Internet Access is not a "Civil Right"
by MICHELLE MALKIN
December 21, 2010
When bureaucrats talk about increasing our "access" to x, y or z, what they're really talking about is increasing exponentially their control over our lives. As it is with the government health care takeover, so it is with the newly approved government plan to "increase" Internet "access." Call it Webcare.
By a vote of 3-2, the Federal Communications Commission on Tuesday adopted a controversial scheme to ensure "net neutrality" by turning unaccountable Democratic appointees into meddling online traffic cops. The panel will devise convoluted rules governing Internet service providers, bandwidth use, content, prices and even disclosure details on Internet speeds. The "neutrality" is brazenly undermined by preferential treatment toward wireless broadband networks. Moreover, the FCC's scheme is widely opposed by Congress -- and has already been rejected once in the courts. Demonized industry critics have warned that the regulations will stifle innovation and result in less access, not more.
Sound familiar? The parallels with health care are striking. The architects of Obamacare promised to provide Americans more access to health insurance -- and cast their agenda as a fundamental universal entitlement.
In fact, it was a pretext for creating a gargantuan federal bureaucracy with the power to tax, redistribute and regulate the private health insurance market to death -- and replace it with a centrally planned government system overseen by politically driven code enforcers dictating everything from annual coverage limits to administrative expenditures to the makeup of the medical workforce. The costly, onerous and selectively applied law has resulted in less access, not more.
Undaunted promoters of Obama FCC Chairman Julius Genachowski's "open Internet" plan to expand regulatory authority over the Internet have couched their online power grab in the rhetoric of civil rights. On Monday, FCC Commissioner Michael Copps proclaimed: "Universal access to broadband needs to be seen as a civil right ... (though) not many people have talked about it that way." Opposing the government Internet takeover blueprint, in other words, is tantamount to supporting segregation. Cunning propaganda, that.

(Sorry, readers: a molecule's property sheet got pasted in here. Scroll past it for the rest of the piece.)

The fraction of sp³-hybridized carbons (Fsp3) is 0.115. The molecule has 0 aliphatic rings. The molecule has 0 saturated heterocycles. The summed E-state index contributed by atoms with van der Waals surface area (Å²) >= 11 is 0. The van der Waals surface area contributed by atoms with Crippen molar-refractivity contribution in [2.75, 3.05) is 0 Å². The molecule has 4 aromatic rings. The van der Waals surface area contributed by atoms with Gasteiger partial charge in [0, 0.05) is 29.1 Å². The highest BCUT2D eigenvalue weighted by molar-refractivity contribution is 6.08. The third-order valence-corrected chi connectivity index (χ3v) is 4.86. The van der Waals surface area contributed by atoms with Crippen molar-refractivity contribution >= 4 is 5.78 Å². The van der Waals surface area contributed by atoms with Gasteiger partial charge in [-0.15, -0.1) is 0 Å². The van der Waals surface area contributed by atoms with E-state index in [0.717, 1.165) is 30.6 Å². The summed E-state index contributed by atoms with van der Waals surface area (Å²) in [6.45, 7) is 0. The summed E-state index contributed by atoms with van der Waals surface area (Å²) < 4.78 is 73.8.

"Broadband is becoming a basic necessity," civil rights activist Benjamin Hooks added. And earlier this month, fellow FCC panelist Mignon Clyburn, daughter of Congressional Black Caucus leader and Number Three House Democrat James Clyburn of South Carolina, declared that free (read: taxpayer-subsidized) access to the Internet is not only a civil right for every "nappy-headed child" in America, but is essential to their self-esteem. Every minority child, she said, "deserves to be not only connected, but to be proud of who he or she is."
Calling them "nappy-headed" is a rather questionable way of boosting their pride, but never mind that.
Face it: A high-speed connection is no more an essential civil right than 3G cell phone service or a Netflix account. Increasing competition and restoring academic excellence in abysmal public schools is far more of an imperative to minority children than handing them iPads. Once again, Democrats are using children as human shields to provide useful cover for not so noble political goals.
The "net neutrality" mob -- funded by billionaire George Soros and other left-wing think tanks and nonprofits -- has openly advertised its radical, speech-squelching agenda in its crusade for "media justice." Social justice is the redistribution of wealth and economic "rights." Media justice is the redistribution of free speech and other First Amendment rights.
The meetings of the universal broadband set are littered with Marxist-tinged rants about "disenfranchisement" and "empowerment." They've targeted conservative opponents on talk radio, cable TV and the Internet as purveyors of "hate" who need to be managed or censored. Democratic FCC panelists have dutifully echoed their concerns about concentration of corporate media power.
As the Ford Foundation-funded Media Justice Fund, which lobbied for universal broadband, put it: This is a movement "grounded in the belief that social and economic justice will not be realized without the equitable redistribution and control of media and communication technologies."
For progressives who cloak their ambitions in the mantle of "fairness," it's all about control. It's always about control.